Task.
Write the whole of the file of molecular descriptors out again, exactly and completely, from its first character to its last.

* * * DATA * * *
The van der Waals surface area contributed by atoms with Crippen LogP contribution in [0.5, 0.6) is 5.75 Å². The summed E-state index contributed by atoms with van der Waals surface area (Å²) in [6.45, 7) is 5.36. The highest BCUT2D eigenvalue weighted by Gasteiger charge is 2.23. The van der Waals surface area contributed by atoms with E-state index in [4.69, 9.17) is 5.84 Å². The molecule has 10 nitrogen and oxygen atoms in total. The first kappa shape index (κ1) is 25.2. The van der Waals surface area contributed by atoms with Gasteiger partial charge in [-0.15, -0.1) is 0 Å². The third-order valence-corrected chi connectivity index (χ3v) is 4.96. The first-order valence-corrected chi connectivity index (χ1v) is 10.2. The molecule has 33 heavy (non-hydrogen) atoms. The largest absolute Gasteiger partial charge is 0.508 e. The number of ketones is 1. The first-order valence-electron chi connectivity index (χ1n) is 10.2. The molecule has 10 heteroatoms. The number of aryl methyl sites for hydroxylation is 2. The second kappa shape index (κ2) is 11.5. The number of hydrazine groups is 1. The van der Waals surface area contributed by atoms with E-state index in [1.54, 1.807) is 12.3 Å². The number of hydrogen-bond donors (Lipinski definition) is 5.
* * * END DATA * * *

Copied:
The van der Waals surface area contributed by atoms with Crippen LogP contribution in [0.5, 0.6) is 5.75 Å². The summed E-state index contributed by atoms with van der Waals surface area (Å²) in [6.45, 7) is 5.36. The highest BCUT2D eigenvalue weighted by Gasteiger charge is 2.23. The van der Waals surface area contributed by atoms with E-state index in [4.69, 9.17) is 5.84 Å². The molecule has 10 nitrogen and oxygen atoms in total. The first kappa shape index (κ1) is 25.2. The van der Waals surface area contributed by atoms with Gasteiger partial charge in [-0.15, -0.1) is 0 Å². The third-order valence-corrected chi connectivity index (χ3v) is 4.96. The first-order valence-corrected chi connectivity index (χ1v) is 10.2. The molecule has 33 heavy (non-hydrogen) atoms. The largest absolute Gasteiger partial charge is 0.508 e. The number of ketones is 1. The first-order valence-electron chi connectivity index (χ1n) is 10.2. The molecule has 10 heteroatoms. The number of aryl methyl sites for hydroxylation is 2. The second kappa shape index (κ2) is 11.5. The number of hydrazine groups is 1. The van der Waals surface area contributed by atoms with E-state index in [1.54, 1.807) is 12.3 Å². The number of hydrogen-bond donors (Lipinski definition) is 5.